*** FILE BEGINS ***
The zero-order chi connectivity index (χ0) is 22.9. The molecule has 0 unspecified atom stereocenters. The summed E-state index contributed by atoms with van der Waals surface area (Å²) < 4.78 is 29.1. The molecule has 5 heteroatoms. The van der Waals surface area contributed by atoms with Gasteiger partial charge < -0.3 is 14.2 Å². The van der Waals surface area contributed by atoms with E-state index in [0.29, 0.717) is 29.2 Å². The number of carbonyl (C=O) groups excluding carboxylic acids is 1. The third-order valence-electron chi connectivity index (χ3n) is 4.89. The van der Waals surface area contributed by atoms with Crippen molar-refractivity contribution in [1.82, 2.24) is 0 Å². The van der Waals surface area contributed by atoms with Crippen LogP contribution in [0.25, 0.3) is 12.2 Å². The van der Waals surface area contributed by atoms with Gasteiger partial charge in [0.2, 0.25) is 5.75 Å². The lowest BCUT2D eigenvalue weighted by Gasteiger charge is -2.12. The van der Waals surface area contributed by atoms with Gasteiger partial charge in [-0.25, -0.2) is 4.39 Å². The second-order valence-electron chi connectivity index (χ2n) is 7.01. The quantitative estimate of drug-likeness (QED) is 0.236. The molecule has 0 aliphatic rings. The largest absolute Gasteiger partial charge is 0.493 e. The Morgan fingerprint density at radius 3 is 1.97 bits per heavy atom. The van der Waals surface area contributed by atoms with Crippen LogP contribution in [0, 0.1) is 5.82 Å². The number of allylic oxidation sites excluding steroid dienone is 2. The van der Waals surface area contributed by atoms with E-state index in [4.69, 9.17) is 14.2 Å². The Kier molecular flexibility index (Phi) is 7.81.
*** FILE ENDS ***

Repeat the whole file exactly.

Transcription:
The zero-order chi connectivity index (χ0) is 22.9. The molecule has 0 unspecified atom stereocenters. The summed E-state index contributed by atoms with van der Waals surface area (Å²) < 4.78 is 29.1. The molecule has 5 heteroatoms. The van der Waals surface area contributed by atoms with Gasteiger partial charge < -0.3 is 14.2 Å². The van der Waals surface area contributed by atoms with E-state index in [0.29, 0.717) is 29.2 Å². The number of carbonyl (C=O) groups excluding carboxylic acids is 1. The third-order valence-electron chi connectivity index (χ3n) is 4.89. The van der Waals surface area contributed by atoms with Crippen molar-refractivity contribution in [1.82, 2.24) is 0 Å². The van der Waals surface area contributed by atoms with Crippen LogP contribution in [0.25, 0.3) is 12.2 Å². The van der Waals surface area contributed by atoms with Gasteiger partial charge in [0.2, 0.25) is 5.75 Å². The lowest BCUT2D eigenvalue weighted by Gasteiger charge is -2.12. The van der Waals surface area contributed by atoms with Gasteiger partial charge in [-0.25, -0.2) is 4.39 Å². The second-order valence-electron chi connectivity index (χ2n) is 7.01. The quantitative estimate of drug-likeness (QED) is 0.236. The molecule has 0 aliphatic rings. The largest absolute Gasteiger partial charge is 0.493 e. The Morgan fingerprint density at radius 3 is 1.97 bits per heavy atom. The van der Waals surface area contributed by atoms with Crippen LogP contribution in [0, 0.1) is 5.82 Å². The number of allylic oxidation sites excluding steroid dienone is 2. The van der Waals surface area contributed by atoms with E-state index in [4.69, 9.17) is 14.2 Å². The Kier molecular flexibility index (Phi) is 7.81.